Blackeyed peas, or cowpeas, or black-eyed peas are a Southern Tradition for New Year’s Day. I learned this from my wonderful grandmother. Every New Year’s Day my parents would take us to my grandparent’s house where we would have black eyed peas and ham for the holiday dinner. Whether we wanted to or not, we had to eat the beans for good luck. Mostly, being a kid, I didn’t want to eat the beans. In hindsight, I wish I would have been a tad more excited about the prospect.
There are a variety of reasons for the inclusion of the black eyed peas on the New Year’s Day menu. Various sources link the practice to the influence of Jewish immigrants to Georgia in the late 1700s. Black eyed peas are traditionally served as part of the Rosh Hashanah celebration, which is the celebration of the Jewish New Year. As the black eyed pea was a plant that was among the few not looted by Union soldiers, it was available. As the South was left little else to eat, these peas were precious and appreciated.
I wasn’t excited to make this recipe, initially. Not surprisingly, my northern cookbooks didn’t have any recipes for this dish. My southern ones did, but the older ones said to soak the beans all day, change the water, boil for an hour. Nothing else. Beans boiled in water. Um…. Not sounding great.
So, I “smothered” them, in the Southern food vernacular. Onions, celery, garlic and a ham hock joined the party. My son is dying for me to make them again and my husband took the leftovers to work. So, it was a bit of a hit! As usual, my daughter politely tried them and left them on her plate. I’m going to say not picky eater friendly.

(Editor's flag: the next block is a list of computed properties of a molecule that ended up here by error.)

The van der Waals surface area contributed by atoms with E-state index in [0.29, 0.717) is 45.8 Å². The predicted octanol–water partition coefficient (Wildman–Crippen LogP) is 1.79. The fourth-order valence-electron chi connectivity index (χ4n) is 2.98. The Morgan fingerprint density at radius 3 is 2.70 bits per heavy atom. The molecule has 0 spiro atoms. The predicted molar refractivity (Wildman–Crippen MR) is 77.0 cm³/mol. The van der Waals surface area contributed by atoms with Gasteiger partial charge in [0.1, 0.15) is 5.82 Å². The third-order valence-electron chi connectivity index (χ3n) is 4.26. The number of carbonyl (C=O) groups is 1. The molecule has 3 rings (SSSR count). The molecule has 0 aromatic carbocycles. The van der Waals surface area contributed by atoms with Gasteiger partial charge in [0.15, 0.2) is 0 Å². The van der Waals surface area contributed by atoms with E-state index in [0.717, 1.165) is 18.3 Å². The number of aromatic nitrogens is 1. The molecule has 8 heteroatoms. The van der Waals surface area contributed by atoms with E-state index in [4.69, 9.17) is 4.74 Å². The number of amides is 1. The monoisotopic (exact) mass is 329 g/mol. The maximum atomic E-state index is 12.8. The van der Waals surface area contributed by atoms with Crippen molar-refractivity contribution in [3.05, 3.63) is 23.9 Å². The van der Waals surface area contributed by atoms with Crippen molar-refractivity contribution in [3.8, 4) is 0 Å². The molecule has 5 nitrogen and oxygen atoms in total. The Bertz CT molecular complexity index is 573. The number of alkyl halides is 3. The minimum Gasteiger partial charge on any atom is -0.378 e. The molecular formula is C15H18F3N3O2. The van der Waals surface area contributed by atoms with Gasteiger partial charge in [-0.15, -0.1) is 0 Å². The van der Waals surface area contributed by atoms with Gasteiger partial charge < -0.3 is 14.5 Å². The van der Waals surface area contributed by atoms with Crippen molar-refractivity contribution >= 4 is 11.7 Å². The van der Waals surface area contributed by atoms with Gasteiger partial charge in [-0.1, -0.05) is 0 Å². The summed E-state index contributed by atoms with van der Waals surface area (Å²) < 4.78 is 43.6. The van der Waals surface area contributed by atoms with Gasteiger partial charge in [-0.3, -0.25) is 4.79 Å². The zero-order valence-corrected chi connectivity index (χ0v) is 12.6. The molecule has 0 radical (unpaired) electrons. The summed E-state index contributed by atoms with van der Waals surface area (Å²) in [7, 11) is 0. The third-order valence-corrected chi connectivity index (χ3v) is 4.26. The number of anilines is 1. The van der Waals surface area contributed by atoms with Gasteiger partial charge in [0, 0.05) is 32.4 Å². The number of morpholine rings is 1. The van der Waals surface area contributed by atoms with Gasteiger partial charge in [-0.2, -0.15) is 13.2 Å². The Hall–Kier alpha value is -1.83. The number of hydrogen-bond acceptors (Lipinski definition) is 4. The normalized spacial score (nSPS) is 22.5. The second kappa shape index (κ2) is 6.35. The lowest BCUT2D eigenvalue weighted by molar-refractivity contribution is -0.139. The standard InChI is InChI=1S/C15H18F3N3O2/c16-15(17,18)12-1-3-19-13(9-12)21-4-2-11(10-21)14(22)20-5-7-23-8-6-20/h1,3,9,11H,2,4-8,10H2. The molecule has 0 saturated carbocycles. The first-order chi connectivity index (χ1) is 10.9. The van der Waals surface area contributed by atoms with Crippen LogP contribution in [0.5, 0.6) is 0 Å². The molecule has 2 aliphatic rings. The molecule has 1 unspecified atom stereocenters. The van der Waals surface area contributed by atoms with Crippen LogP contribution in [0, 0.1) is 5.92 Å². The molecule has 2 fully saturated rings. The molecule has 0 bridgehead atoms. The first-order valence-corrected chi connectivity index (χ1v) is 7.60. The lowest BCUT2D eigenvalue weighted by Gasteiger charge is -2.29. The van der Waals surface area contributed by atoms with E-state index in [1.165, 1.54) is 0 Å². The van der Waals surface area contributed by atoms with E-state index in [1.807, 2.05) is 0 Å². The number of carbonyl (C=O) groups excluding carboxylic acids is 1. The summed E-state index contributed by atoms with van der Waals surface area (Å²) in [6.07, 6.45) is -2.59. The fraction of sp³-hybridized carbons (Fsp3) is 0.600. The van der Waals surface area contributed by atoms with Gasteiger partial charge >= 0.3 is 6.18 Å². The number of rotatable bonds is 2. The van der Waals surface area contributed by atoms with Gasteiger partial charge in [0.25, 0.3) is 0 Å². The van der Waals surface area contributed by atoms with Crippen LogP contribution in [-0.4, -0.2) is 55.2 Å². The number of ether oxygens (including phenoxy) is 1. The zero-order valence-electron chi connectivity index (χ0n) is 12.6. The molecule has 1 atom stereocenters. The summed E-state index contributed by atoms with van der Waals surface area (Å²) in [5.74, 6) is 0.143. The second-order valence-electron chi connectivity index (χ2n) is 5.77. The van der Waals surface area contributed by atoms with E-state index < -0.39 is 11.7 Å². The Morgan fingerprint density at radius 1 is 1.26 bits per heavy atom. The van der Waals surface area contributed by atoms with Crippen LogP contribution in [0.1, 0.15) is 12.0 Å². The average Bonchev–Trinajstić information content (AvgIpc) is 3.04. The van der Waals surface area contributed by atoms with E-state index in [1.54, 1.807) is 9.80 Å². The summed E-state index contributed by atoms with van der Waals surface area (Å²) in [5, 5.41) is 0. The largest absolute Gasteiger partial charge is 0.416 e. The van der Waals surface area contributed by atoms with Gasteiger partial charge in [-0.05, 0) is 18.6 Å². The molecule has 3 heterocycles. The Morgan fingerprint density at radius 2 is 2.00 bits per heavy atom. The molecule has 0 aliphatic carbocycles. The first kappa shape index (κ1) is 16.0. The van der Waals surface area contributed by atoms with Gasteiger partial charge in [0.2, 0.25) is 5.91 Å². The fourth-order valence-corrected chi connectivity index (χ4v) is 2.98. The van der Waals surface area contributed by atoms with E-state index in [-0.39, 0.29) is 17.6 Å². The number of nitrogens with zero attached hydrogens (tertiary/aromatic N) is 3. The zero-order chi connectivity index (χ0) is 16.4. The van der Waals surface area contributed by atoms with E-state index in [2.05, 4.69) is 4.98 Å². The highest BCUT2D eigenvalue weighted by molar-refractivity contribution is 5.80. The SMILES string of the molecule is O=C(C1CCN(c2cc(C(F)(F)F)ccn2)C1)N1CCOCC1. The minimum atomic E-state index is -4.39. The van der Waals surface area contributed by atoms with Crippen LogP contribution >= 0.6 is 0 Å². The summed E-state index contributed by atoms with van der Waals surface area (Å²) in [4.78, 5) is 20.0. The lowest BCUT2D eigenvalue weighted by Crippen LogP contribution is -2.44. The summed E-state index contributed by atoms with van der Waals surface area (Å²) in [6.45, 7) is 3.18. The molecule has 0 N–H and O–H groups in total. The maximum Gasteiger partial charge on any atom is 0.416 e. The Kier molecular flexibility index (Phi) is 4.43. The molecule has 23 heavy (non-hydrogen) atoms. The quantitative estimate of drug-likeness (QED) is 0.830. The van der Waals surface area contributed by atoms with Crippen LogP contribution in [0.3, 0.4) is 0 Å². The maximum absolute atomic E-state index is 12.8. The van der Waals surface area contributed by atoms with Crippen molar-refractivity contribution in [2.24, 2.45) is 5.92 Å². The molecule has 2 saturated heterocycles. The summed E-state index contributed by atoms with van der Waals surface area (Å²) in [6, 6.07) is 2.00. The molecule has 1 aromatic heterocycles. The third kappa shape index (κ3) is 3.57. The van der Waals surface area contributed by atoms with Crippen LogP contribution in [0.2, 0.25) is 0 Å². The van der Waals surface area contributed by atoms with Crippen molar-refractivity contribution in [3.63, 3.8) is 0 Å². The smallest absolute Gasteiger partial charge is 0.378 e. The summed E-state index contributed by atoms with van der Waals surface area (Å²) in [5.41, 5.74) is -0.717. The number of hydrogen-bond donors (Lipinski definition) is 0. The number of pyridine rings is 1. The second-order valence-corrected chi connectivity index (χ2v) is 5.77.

I had a blast reliving our New Year’s family tradition.
New Year’s Black Eyed Peas
Prep Time: 15 minutes
Cook Time: 60 minutes
¼ cup bacon drippings, vegetable oil or lard
1 medium onion, small dice
3 stalks of celery, small dice
1 teaspoon salt
¼ teaspoon cayenne
3 cloves of garlic, minced
1 pound dried black eyed peas (usually 1 bag, rinsed and picked over)
1 ham hock (or other smoked meat part)
water to cover beans (not considered “lucky” to use chicken stock)
In a large 8 quart stock pot, heat fat over medium heat. Sauté onions and celery until the onions are translucent. Add the salt, cayenne and garlic, sauté for another minute. Add beans, ham hock and enough water to cover the beans. Bring to a boil, then cover and lower the heat to a slight simmer for 45-60 minutes, until the beans are tender and most of the water is absorbed. Remove ham hock and shred the meat. Return meat to the beans. Check seasonings, adjust if necessary, and serve.